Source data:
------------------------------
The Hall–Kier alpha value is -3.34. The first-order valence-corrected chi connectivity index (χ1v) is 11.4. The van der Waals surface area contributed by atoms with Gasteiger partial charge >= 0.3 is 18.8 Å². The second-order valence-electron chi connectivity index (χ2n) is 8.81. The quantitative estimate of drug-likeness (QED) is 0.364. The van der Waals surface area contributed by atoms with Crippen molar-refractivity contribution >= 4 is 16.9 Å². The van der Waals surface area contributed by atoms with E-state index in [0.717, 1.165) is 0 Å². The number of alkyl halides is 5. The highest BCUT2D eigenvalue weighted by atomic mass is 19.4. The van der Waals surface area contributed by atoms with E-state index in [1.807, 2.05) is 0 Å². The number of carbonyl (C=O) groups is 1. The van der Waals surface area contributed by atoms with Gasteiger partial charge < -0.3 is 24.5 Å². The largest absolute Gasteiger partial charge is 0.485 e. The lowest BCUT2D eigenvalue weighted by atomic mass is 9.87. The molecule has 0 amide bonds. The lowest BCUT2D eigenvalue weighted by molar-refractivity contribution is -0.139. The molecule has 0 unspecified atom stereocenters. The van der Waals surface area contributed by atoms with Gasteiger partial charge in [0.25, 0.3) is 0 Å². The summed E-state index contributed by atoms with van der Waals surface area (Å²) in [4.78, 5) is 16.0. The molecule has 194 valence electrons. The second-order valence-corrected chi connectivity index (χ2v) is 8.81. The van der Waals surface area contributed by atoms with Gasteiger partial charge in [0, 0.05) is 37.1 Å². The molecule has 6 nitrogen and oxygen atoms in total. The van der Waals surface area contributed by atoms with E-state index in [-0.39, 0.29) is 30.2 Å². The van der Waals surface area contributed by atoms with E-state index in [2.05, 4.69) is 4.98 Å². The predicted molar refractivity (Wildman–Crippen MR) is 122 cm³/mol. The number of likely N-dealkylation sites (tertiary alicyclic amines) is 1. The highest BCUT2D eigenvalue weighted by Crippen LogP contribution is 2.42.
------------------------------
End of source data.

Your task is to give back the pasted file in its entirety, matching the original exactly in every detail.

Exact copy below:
The Hall–Kier alpha value is -3.34. The first-order valence-corrected chi connectivity index (χ1v) is 11.4. The van der Waals surface area contributed by atoms with Gasteiger partial charge >= 0.3 is 18.8 Å². The second-order valence-electron chi connectivity index (χ2n) is 8.81. The quantitative estimate of drug-likeness (QED) is 0.364. The van der Waals surface area contributed by atoms with Crippen molar-refractivity contribution >= 4 is 16.9 Å². The van der Waals surface area contributed by atoms with E-state index in [0.717, 1.165) is 0 Å². The number of alkyl halides is 5. The highest BCUT2D eigenvalue weighted by atomic mass is 19.4. The van der Waals surface area contributed by atoms with E-state index in [1.807, 2.05) is 0 Å². The number of carbonyl (C=O) groups is 1. The van der Waals surface area contributed by atoms with Gasteiger partial charge < -0.3 is 24.5 Å². The largest absolute Gasteiger partial charge is 0.485 e. The lowest BCUT2D eigenvalue weighted by atomic mass is 9.87. The molecule has 0 amide bonds. The lowest BCUT2D eigenvalue weighted by molar-refractivity contribution is -0.139. The molecule has 0 unspecified atom stereocenters. The van der Waals surface area contributed by atoms with Gasteiger partial charge in [0.25, 0.3) is 0 Å². The summed E-state index contributed by atoms with van der Waals surface area (Å²) in [4.78, 5) is 16.0. The molecule has 194 valence electrons. The second-order valence-corrected chi connectivity index (χ2v) is 8.81. The van der Waals surface area contributed by atoms with Gasteiger partial charge in [0, 0.05) is 37.1 Å². The molecule has 6 nitrogen and oxygen atoms in total. The van der Waals surface area contributed by atoms with E-state index in [-0.39, 0.29) is 30.2 Å². The van der Waals surface area contributed by atoms with E-state index in [2.05, 4.69) is 4.98 Å². The predicted molar refractivity (Wildman–Crippen MR) is 122 cm³/mol. The number of likely N-dealkylation sites (tertiary alicyclic amines) is 1. The highest BCUT2D eigenvalue weighted by Crippen LogP contribution is 2.42.